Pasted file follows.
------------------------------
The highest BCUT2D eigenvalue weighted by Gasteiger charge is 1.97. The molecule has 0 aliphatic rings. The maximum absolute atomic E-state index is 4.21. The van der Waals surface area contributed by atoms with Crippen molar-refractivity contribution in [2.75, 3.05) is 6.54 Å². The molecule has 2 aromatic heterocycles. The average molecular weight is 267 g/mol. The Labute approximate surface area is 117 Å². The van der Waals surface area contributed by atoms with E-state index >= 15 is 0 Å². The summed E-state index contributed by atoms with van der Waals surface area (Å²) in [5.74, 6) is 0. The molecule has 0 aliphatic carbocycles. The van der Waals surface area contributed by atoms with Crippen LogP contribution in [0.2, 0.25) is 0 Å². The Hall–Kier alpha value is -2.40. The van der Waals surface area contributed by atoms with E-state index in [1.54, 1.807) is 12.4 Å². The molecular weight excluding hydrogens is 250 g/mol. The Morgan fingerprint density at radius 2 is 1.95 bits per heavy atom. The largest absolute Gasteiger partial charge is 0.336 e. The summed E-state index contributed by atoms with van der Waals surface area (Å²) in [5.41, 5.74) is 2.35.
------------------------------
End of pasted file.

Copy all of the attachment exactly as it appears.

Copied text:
The highest BCUT2D eigenvalue weighted by Gasteiger charge is 1.97. The molecule has 0 aliphatic rings. The maximum absolute atomic E-state index is 4.21. The van der Waals surface area contributed by atoms with Crippen molar-refractivity contribution in [2.75, 3.05) is 6.54 Å². The molecule has 2 aromatic heterocycles. The average molecular weight is 267 g/mol. The Labute approximate surface area is 117 Å². The van der Waals surface area contributed by atoms with E-state index >= 15 is 0 Å². The summed E-state index contributed by atoms with van der Waals surface area (Å²) in [5.74, 6) is 0. The molecule has 0 aliphatic carbocycles. The van der Waals surface area contributed by atoms with Crippen LogP contribution in [0.2, 0.25) is 0 Å². The Hall–Kier alpha value is -2.40. The van der Waals surface area contributed by atoms with E-state index in [1.54, 1.807) is 12.4 Å². The molecular weight excluding hydrogens is 250 g/mol. The Morgan fingerprint density at radius 2 is 1.95 bits per heavy atom. The largest absolute Gasteiger partial charge is 0.336 e. The summed E-state index contributed by atoms with van der Waals surface area (Å²) in [5.41, 5.74) is 2.35.